Lee said he agrees with concerns of black activists and scholars in the city who believe ShotSpotter will simply amount to more surveillance of an already over-policed population.

Increased record keeping for gun sales

As part of Bill C-71, the Liberal government wants to require gun retailers to keep records of all sales for 20 years. Because sales of restricted guns (e.g. handguns) are already tracked, this would only apply to long guns. Police could then access those records with a warrant.

“It’s opposed by the firearms community because they believe it to be a backdoor registry,” said Dunn. The long gun registry was scrapped in 2012.


But Dunn pointed out most criminals use handguns anyway because they are easy to hide. The majority of gun homicides in Canada are committed with handguns. In 2016, 58 percent of gun homicides were committed with handguns, according to Statistics Canada, and 54 percent were related to gangs.

Somerset said the record keeping will likely have a “negligible effect on gun crime itself.” He said it may give police the opportunity to check and identify the original owner of a firearm, but if that person has since sold it and not kept a record, that information wouldn’t help.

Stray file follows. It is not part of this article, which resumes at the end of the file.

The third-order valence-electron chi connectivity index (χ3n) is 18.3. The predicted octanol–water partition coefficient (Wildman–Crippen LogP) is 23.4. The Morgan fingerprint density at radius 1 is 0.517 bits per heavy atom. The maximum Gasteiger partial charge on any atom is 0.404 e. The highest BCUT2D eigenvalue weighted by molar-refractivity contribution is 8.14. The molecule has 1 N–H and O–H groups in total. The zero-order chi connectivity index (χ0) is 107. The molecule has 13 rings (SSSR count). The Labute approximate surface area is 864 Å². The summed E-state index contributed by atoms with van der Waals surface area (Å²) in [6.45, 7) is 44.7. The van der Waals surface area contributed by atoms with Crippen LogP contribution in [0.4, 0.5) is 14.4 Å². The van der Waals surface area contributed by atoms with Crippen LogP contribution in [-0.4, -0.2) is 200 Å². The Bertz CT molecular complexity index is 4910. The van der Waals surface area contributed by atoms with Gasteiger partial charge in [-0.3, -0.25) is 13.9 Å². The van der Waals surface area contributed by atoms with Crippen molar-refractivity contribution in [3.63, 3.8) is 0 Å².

Lee told VICE he’s not sure the impact increased record-keeping would have on crime deterrence, but given that cops often have issues tracing the origin of a gun, having an additional database could prove useful.

“Having a more robust database would at least on the surface provide police with some other resources .. to understand how the gun is getting from vendor into the hands of people who are using it to kill or harm someone.”

Limit on number of guns

Mayor Tory expressed concerns at the number of guns licensed Canadians can purchase at a gangs and guns summit in Ottawa in March.

“You can be a person who has the requisite permit… and buy dozens of guns, in Canada, legally, without any red flag being shown as to why you would want to buy dozens of guns like that,” he said at the time.

As previously mentioned, police have said more legal gun owners are buying guns and selling them to criminals.


Under the Canadian Firearms Act, you’re considered to be a gun collector if you have 10 or more guns and police are entitled to inspect your collection, as long as they give you notice beforehand.

Somerset said the government could look at changing the legislation to make it easier to flag people who are making out of the ordinary gun purchases—for example a new licensee who drops $4,000 on handguns in a month.